'Secret Son: A Novel' by Laila Lalami
Reviewed By Bernadette Murphy
Laila Lalami's new novel, "Secret Son," brings readers into the down-and-out sections of Casablanca, Morocco, to follow the travails of Youssef El Mekki, a young man trying to rise above the abject poverty into which he was born. Youssef knows certain things about himself: He knows his father, whom he doesn't remember, was a respected fourth-grade teacher who died while hanging lights for a religious feast, falling three floors and breaking his neck. He knows his mother is an orphan and thus the two of them must make their hardscrabble way together with no extended family to help.
He knows he is poor with few opportunities, but he's working hard to make the best of whatever chances he has by studying hard. Though not religious, he knows that the government is never going to help him and his fellow slum-dwellers in Hay An Najat, the poverty-steeped neighborhood where he resides in a shack of a home, but that Al Hizb ("The Party" that rallies for Muslim fundamentalism) is there with food and tents after devastating floods, promising "Power to the people through God, with God, and by God."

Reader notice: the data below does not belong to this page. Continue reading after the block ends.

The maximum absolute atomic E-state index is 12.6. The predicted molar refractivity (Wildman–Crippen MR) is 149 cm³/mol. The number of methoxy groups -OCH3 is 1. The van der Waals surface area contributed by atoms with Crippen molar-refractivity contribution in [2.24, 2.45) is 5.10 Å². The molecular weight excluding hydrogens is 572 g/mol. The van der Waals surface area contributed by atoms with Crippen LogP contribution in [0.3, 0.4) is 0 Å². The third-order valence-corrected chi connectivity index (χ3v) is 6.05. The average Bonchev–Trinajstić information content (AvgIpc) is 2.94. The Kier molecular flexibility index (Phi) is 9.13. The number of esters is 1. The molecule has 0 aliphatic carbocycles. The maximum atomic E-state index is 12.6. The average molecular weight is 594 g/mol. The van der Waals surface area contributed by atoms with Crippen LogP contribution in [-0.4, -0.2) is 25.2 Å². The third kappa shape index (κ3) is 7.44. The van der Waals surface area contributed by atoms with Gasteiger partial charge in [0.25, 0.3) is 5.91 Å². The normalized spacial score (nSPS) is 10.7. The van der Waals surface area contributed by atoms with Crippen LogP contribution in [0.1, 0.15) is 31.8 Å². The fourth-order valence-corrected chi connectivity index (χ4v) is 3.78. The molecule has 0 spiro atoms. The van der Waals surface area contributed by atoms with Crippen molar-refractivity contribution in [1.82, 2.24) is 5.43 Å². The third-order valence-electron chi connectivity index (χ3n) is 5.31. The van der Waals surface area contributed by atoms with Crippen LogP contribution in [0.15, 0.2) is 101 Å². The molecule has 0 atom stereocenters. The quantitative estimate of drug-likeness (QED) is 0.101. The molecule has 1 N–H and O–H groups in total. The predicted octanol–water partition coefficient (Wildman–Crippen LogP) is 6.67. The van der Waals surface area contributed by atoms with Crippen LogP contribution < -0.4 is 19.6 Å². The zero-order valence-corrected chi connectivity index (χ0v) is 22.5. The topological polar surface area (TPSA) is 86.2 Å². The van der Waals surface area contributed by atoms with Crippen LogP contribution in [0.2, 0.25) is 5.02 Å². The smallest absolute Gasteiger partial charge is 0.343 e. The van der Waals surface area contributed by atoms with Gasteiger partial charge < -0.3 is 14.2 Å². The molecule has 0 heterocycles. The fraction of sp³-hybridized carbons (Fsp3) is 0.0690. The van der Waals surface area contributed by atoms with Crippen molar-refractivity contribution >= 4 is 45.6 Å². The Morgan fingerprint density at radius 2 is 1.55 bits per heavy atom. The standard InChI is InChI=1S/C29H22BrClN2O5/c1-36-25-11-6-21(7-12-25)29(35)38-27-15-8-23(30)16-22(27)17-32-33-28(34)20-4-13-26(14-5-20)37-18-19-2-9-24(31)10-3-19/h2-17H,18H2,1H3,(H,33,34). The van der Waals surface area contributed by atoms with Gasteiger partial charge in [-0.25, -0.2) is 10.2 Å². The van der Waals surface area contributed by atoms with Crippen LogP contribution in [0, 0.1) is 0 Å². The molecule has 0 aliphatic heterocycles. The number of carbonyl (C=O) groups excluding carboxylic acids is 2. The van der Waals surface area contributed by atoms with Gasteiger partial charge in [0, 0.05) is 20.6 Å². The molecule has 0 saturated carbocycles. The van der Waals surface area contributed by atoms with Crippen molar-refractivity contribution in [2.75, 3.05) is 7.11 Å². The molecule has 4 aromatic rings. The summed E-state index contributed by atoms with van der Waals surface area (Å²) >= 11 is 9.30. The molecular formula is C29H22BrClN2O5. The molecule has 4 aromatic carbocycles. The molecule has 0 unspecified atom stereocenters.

All the truths of Youssef's life will be challenged as the narrative winds its way, delivering both blows and windfalls from mektub (fate), that element that can't help but "split someone's life in a Before and After." The biggest revelation is that Youssef's father is not dead, but is actually Nabil Amrani, a respected, powerful and wealthy man. Youssef wonders what his life would be like if his father were to claim him, the secret product of an encounter with a household servant. "His existence until that moment had been nothing more than a role. . . . If he could be Youssef Amrani, he would not have to play any part at all. He could be, at long last, himself."
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